Emily Allchurch: ‘Tower of London (after Breughel)’, 2005. Transparency on lightbox 124 x 161cm
Lots has happened since I last posted anything, which I’ll write about as the weeks unfold, but one of the most exciting ones has to be that I now have a studio space – with the ASC in South London- woo-hoo! Even better, I am sharing this studio – with digital collage artist Emily Allchurch – and I love her work.
On Emily’s website, there are some fantastic series of work, including “Settings”, where over a period of 4 years, she reconstructed European Masters by taking hundreds of digital photographs across London and collaging them into a new version of the original works. Compare them here by clicking through in the lightbox:
Hints of modern life, such as graffiti, traffic cones and office blocks seep through into the ‘old master’, creating a sense of unease, and for me, also a sense of humour. I giggle when I see a pile of concrete blocks where a team of noble stonemasons were once stood and the Royal Albert Hall, scaffolding and plastic sheets atop the fabulous tower – it makes me look and look and look again; partly because I’m making comparisons with Breughel‘s original famous work (1563) and mostly because of the sheer level of glorious attention to detail in Emily’s work – these works really draw you in.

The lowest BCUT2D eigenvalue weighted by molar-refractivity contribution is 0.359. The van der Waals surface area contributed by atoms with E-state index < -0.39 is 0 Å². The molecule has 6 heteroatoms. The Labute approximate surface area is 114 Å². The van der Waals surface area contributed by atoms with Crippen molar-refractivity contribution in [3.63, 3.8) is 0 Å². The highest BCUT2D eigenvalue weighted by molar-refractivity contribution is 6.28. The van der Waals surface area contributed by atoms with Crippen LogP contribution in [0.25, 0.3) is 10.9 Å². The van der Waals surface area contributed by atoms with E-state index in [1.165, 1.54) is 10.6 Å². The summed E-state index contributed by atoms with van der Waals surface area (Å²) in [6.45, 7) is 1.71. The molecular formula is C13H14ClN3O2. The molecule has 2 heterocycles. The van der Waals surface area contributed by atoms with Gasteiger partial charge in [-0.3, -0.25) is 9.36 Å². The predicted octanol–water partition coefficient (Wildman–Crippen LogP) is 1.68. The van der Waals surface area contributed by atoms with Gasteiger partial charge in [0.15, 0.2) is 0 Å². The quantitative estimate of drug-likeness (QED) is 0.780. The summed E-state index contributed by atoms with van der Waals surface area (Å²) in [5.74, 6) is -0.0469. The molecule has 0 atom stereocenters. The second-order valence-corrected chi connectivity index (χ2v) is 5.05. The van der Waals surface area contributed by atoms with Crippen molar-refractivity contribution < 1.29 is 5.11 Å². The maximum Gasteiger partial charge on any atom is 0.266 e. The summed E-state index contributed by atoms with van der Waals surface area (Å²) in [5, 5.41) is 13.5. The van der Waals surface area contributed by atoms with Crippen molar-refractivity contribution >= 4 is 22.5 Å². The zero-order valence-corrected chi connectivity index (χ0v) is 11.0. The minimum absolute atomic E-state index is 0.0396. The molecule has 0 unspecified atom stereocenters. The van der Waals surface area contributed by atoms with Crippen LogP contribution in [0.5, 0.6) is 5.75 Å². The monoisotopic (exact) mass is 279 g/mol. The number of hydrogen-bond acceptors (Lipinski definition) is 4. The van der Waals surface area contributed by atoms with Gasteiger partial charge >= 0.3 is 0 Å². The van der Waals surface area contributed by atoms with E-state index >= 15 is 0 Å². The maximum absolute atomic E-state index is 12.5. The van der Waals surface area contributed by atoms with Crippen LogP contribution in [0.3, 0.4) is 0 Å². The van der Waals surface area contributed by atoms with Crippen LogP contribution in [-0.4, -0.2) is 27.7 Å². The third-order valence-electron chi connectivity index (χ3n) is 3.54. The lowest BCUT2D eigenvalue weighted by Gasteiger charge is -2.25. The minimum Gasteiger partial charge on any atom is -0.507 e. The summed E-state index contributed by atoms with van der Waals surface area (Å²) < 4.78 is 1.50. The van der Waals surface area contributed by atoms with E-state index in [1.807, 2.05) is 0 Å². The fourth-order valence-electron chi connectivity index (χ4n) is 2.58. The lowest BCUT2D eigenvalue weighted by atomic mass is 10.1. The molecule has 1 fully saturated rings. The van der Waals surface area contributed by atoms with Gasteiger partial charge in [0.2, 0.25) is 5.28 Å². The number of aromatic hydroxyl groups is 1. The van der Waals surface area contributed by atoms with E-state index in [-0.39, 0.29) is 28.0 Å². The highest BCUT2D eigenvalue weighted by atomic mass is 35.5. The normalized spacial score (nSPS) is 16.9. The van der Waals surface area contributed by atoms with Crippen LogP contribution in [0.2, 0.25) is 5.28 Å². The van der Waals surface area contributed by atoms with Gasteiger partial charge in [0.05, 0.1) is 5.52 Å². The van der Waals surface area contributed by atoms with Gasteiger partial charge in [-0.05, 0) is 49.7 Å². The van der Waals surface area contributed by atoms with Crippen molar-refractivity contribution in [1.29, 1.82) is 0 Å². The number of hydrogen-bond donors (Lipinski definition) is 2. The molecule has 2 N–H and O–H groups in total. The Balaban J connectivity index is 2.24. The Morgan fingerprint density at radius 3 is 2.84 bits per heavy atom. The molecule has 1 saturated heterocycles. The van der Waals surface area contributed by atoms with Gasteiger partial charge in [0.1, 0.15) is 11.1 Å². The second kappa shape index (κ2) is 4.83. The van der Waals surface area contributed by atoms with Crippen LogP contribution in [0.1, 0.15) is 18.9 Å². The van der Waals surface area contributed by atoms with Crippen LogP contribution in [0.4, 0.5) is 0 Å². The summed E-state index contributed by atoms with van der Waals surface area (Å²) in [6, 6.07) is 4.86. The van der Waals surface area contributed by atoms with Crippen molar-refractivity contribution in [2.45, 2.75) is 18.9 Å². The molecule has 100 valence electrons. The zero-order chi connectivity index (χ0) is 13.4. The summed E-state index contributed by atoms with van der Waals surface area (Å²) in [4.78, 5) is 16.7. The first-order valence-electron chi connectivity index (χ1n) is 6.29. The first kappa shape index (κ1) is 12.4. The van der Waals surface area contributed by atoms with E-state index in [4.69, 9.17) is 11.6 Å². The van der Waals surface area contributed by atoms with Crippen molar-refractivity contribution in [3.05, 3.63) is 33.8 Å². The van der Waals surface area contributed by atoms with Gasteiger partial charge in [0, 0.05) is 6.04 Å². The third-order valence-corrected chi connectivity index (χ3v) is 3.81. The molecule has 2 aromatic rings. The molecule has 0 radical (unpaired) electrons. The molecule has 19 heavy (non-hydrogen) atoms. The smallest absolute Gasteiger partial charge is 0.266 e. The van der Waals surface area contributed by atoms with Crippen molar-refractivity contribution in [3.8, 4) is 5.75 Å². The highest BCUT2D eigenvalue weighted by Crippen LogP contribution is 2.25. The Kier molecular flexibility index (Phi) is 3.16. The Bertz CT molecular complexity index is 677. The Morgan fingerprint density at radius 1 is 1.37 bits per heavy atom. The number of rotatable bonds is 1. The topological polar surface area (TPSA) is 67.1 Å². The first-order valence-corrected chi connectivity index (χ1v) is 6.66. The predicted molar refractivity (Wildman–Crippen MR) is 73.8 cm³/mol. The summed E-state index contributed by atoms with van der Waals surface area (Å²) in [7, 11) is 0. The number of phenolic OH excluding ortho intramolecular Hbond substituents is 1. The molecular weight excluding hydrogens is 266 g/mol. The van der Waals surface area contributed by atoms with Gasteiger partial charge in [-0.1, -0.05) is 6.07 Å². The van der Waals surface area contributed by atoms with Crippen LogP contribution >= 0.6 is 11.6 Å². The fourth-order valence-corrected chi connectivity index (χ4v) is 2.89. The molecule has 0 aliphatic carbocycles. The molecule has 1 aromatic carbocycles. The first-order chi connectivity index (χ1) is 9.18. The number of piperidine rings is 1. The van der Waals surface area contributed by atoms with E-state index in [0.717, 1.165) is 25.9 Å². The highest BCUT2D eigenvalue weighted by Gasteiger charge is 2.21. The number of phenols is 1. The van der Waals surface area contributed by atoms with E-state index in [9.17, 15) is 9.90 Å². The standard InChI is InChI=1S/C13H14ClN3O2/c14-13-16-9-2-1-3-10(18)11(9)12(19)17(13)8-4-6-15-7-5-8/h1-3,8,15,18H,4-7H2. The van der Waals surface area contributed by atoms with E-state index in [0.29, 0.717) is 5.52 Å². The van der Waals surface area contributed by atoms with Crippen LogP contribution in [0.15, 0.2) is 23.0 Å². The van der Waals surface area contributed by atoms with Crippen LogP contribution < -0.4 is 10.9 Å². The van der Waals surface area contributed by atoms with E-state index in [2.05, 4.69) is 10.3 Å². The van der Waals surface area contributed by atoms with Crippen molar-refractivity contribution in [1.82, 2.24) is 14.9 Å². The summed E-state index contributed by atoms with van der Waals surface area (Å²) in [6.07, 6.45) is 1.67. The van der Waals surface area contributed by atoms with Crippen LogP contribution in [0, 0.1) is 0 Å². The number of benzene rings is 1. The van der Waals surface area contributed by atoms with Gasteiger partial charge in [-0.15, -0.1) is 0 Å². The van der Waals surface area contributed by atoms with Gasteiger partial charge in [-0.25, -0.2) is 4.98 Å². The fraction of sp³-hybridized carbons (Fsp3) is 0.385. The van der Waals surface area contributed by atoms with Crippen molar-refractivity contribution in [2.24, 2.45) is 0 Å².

Emily’s latest series is called “Tokyo Story” and comprise of 10 beautiful images after Hiroshige (1856-58) here’s one to compare Emily’s with the original:
Emily told me she travelled to Japan and took over 6000 digital images in order to make these works – and that each work takes about a month to make. No wonder that the details – like the tin can in the river, the road signs and the discreet security camera – are so exquisite to linger over.
A recurring theme in my own work has been using materials that are commonly regarded as plain and ‘un-beautiful’, something most people will ignore and overlook, and recreating them into something with its own sense of beauty, so Emily’s use of these items we might regard as unpleasant, trashy or ugly fascinates me. I look forward to seeing more of her work in the making.
For those of you in London over the next few months, Emily’s latest show “Tokyo Story (after Hiroshige)” opens this Thursday 19th January and runs until 11th March at the Japan House Gallery, 13/14 Cornwall Terrace, NW1 4QP (in the Outer Circle overlooking Regents Park).
To see more of Emily’s work, watch a BBC film about how she makes her work and for more details about her exhibitions, visit her website here.
Update March 2015
Emily was commissioned last year by Manchester City Art Gallery for her first piece in a major museum: the show Friday 13 Mar – 7 Jun 2015 includes her wonderful ‘Tokyo Story’ (after Hiroshige) series of lightboxes.